In Wisconsin’s first five conference games Brown averaged 4.4 points and 1.8 rebounds per contest. Since then he’s averaging 11.4 points and 3.9 rebounds per game, scoring in double figures in each of Wisconsin’s last three games.

Overall Wisconsin’s looked far more fluid offensively during this win streak, and over the last three games the Badgers have shot very well from the perimeter as they made nearly 51 percent of their attempts (12-for-26 against Maryland). Add in Wisconsin’s ability to take advantage of Maryland’s defensive rebounding issues, converting 13 offensive boards into 20 second-chance points, and it was easy to see why Wisconsin was able to grab control of the game in the first half during a 20-0 run that gave them the separation they needed.

Maryland’s issues throughout conference play remain the same, as they struggled to end defensive possessions while also turning the ball over far too often (seven times) during the aforementioned Wisconsin run. With Melo Trimble not playing at the level he’s capable of reaching (he may not be completely healthy), Maryland has some things to address during this stretch run.

But more than anything, Saturday was the product of a Wisconsin team that’s starting to click at the right time. And as crazy as it may seem, given how Wisconsin began Big Ten play, the Badgers only two games out of first place.

No. 5 Xavier finds shooting touch in 74-57 blowout at Butler

Xavier head coach Chris Mack talks with James Farr (2) during the second half of an NCAA college basketball game against Butler, Saturday, Feb. 13, 2016, in Indianapolis. Xavier won 74-57. (AP Photo/Darron Cummings)
AP Photo/Darron Cummings
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INDIANAPOLIS (AP) No. 5 Xavier learned its lesson.

To keep winning, it must continue do the dirty work.

Four days after stumbling at Creighton, the Musketeers got back to basics and used a balanced offense and a smothering defense to run away from Butler 74-57 on Saturday.

“We played much better today and after about the first four or five minutes, we defended,” coach Chris Mack said. “Our shots were, in my opinion, really good ones because we got in the lane, we made the extra pass and I thought that was the difference.”

Whatever the explanation, the Musketeers (22-3, 10-3 Big East) certainly looked worthy of the highest ranking in school history.

After making a season-low 30 percent from the field and just 1 of 21 3-point attempts in Tuesday’s loss, Xavier rebounded by shooting 56.9 percent and going 9 of 18 beyond the arc. J.P. Macura led the way with 13 points while Edmond Sumner and Remy Abell each had 12.

But the biggest improvements showed up in other areas – defense, rebounding and effort. They allowed 36 points over the final 31 1/2 minutes.

“Everybody was boxing out and rebounding, and on the offensive end we have so much talent we could get whatever we wanted,” said Abell, who started his college career playing for the Indiana Hoosiers.

The difference was obvious.

Butler (17-8, 6-7) was held almost 25 points below its season average.

Kelan Martin, with 15 points, and Andrew Chrabascz, with 12, were the only players to score more than 10. And the top three scorers – Martin, Kellen Dunham and Roosevelt Jones – were a combined 11 of 39 from the field as the Bulldogs’ three-game winning streak came to an end.

Xavier crushed the Bulldogs so thoroughly that chants of “Let’s Go X” resounded throughout sold out Hinkle Fieldhouse over the final minutes.

“We didn’t have near the effort, the juice, the purpose defensively and we didn’t move the ball offensively and that was actually the case from the opening minute,” Butler coach Chris Holtmann said. “We mentioned that in the four-minute media and said that had to improve and when it doesn’t these things happen.”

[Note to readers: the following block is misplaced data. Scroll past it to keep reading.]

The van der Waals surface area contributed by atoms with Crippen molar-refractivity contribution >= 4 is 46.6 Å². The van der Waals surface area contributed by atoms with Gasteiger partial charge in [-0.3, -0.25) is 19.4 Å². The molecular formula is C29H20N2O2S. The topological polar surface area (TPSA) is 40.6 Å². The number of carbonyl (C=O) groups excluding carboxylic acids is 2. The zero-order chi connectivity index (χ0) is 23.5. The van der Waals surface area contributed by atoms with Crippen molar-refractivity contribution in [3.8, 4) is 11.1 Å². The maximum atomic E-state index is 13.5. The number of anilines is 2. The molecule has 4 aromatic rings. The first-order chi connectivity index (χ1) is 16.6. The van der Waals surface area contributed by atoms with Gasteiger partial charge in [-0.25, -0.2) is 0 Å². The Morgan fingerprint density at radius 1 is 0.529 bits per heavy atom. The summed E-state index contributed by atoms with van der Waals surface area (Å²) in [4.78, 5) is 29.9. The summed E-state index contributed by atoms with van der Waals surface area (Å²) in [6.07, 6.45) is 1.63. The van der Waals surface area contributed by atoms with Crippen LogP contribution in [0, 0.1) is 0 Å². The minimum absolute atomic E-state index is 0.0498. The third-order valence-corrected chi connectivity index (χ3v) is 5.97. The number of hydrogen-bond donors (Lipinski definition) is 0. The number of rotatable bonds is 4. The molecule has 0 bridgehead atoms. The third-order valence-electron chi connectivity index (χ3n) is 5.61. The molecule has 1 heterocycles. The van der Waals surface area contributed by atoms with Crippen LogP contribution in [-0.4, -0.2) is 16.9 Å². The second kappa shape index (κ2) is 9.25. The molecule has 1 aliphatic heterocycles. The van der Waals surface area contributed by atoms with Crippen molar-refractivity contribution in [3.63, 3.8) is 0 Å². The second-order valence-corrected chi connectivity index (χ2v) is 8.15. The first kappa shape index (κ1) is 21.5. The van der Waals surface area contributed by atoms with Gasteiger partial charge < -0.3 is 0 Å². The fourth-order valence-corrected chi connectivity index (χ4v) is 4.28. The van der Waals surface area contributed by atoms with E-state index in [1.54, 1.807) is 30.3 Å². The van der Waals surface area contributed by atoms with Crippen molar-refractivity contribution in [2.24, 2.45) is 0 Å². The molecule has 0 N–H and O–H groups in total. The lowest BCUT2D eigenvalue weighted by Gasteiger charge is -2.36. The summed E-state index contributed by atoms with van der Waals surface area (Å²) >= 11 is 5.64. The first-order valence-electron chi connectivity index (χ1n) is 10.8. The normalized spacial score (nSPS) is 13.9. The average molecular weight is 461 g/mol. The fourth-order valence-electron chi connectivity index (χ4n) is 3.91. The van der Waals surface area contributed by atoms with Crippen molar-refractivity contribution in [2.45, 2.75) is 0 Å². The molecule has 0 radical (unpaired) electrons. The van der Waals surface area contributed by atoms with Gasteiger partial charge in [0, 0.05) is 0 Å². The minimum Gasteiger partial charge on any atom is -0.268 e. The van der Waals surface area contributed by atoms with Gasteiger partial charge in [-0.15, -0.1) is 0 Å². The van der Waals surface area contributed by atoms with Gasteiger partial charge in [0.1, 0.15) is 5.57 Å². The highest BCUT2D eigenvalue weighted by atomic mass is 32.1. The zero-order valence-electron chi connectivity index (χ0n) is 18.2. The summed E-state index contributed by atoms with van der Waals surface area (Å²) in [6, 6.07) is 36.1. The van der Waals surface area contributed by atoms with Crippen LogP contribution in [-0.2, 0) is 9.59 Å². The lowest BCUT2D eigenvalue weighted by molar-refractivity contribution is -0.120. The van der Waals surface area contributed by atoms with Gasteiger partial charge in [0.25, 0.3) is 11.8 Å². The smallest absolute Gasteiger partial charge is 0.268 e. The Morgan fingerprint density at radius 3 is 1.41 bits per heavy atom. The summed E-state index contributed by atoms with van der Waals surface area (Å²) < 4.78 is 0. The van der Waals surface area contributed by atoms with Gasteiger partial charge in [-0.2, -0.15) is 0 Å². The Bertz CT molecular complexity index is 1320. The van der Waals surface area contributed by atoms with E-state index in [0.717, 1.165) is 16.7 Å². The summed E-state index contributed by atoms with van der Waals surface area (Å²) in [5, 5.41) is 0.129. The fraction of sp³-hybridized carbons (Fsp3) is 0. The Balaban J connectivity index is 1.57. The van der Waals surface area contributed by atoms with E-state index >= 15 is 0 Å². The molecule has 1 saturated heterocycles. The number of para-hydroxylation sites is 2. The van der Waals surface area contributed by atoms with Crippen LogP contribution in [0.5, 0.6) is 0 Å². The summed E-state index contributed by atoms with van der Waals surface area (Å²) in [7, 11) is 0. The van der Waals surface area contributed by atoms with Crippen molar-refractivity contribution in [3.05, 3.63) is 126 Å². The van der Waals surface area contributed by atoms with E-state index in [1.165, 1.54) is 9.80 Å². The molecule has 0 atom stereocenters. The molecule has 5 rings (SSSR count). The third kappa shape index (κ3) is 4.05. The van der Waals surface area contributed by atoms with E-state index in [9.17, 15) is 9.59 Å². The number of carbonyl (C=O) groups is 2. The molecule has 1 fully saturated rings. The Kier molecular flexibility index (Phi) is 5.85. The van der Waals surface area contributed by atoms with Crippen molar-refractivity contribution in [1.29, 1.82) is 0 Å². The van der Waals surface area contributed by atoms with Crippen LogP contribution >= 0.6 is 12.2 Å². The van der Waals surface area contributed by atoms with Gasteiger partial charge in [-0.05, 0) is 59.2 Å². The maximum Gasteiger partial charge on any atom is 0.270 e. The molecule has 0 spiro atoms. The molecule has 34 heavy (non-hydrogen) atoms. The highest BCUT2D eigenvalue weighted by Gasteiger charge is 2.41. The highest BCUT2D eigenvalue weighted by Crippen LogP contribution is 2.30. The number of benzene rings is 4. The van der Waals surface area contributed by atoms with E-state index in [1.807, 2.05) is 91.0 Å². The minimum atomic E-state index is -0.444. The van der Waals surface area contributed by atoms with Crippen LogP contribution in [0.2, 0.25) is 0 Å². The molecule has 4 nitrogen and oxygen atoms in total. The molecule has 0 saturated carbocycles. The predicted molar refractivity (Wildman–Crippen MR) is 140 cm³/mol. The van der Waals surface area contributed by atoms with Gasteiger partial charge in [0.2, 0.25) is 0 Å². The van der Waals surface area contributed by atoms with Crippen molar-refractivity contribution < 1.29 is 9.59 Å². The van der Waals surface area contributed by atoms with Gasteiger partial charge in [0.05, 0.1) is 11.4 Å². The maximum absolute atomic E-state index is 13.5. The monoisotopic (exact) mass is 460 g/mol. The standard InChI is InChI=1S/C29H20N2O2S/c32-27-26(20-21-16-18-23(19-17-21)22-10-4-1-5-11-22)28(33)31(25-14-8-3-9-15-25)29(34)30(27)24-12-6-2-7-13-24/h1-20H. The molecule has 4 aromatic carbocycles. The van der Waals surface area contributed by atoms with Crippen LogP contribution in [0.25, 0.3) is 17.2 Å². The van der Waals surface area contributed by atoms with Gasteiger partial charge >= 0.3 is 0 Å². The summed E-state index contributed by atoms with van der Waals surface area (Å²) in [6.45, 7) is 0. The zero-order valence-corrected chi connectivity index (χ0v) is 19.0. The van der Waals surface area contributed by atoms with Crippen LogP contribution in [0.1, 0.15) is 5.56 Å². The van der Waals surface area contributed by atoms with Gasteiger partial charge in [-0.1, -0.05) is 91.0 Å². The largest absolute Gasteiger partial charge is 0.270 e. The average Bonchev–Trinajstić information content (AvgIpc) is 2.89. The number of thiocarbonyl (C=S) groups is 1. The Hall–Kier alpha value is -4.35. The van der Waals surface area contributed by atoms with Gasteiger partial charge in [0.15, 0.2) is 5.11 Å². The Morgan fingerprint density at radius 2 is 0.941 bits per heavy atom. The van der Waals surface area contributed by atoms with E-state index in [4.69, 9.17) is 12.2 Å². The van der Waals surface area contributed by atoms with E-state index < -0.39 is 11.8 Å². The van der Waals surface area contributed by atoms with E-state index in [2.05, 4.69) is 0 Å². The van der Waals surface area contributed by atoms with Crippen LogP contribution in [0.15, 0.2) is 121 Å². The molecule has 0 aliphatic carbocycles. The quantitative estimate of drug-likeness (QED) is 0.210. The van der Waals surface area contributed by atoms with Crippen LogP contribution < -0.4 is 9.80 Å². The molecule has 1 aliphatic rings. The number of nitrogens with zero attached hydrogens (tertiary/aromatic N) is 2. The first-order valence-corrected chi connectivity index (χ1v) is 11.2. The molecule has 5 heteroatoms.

Butler used a 9-0 first-half run to take a 21-13 lead midway through the first half.

Xavier answered with a 27-6 run that included four 3s and a three-point play in a 27-6 run to make it 40-27. The Bulldogs got as close as 47-39 early in the second half, which later became a seven-point deficit after a replay review gave Dunham a 3.

But the Bulldogs couldn’t get closer.

“You can go 1 for 21 one game, and then the next game it’s – I’m sure it was better,” Macura said. “That’s basketball.”

POINTERS

Xavier’s dominance showed up in two key stats on the box score. The Musketeers outscored Butler 36-14 in points off the bench and 36-18 in the paint despite having only two offensive rebounds. Xavier has won six of its last seven.

ON THE ROAD

Even the road has been kind to the Musketeers this season. They have won seven times in true road games, their highest season total since 2010-11. They have also won five Big East games on the road – more than they won in either of their first two seasons in the league and they have won 10 of the last 13 at Hinkle.

MOVING UP

Dunham continues his ascent on the Bulldogs’ career scoring list. After moving from 14th to sixth on the list in the first 23 games this season, Dunham moved passed Lynn Mitchem (1,798) for fifth and within one point of A.J. Graves (1,807) for fourth. Matt Howard is third (1,939) and the only 2,000-point scorers in school history are Chad Tucker (2,321) and Darrin Fitzgerald (2,019).

TIP-INS

Xavier: Former Indiana prep star Trevon Bluiett had 11 points and four rebounds and James Farr had 12 rebounds. … Each of Xavier’s 22 wins has come by at least seven points. … The Musketeers were the highest-ranked team to play at Hinkle Fieldhouse since No. 3 DePaul visited Feb. 23, 1981.

Butler: Shot 33.3 percent overall and was 8 of 22 on 3s. …. The Bulldogs only have three wins at home against Top 10 teams – No. 8 Gonzaga in January 2013, No. 3 Michigan in 1965-66 and No. 5 Tennessee in 1958-59. … Boston Celtics coach Brad Stevens and Indiana Gov. Mike Pence attended the game.

UP NEXT

Xavier hosts No. 20 Providence on Wednesday.

Butler hosts Creighton on Tuesday.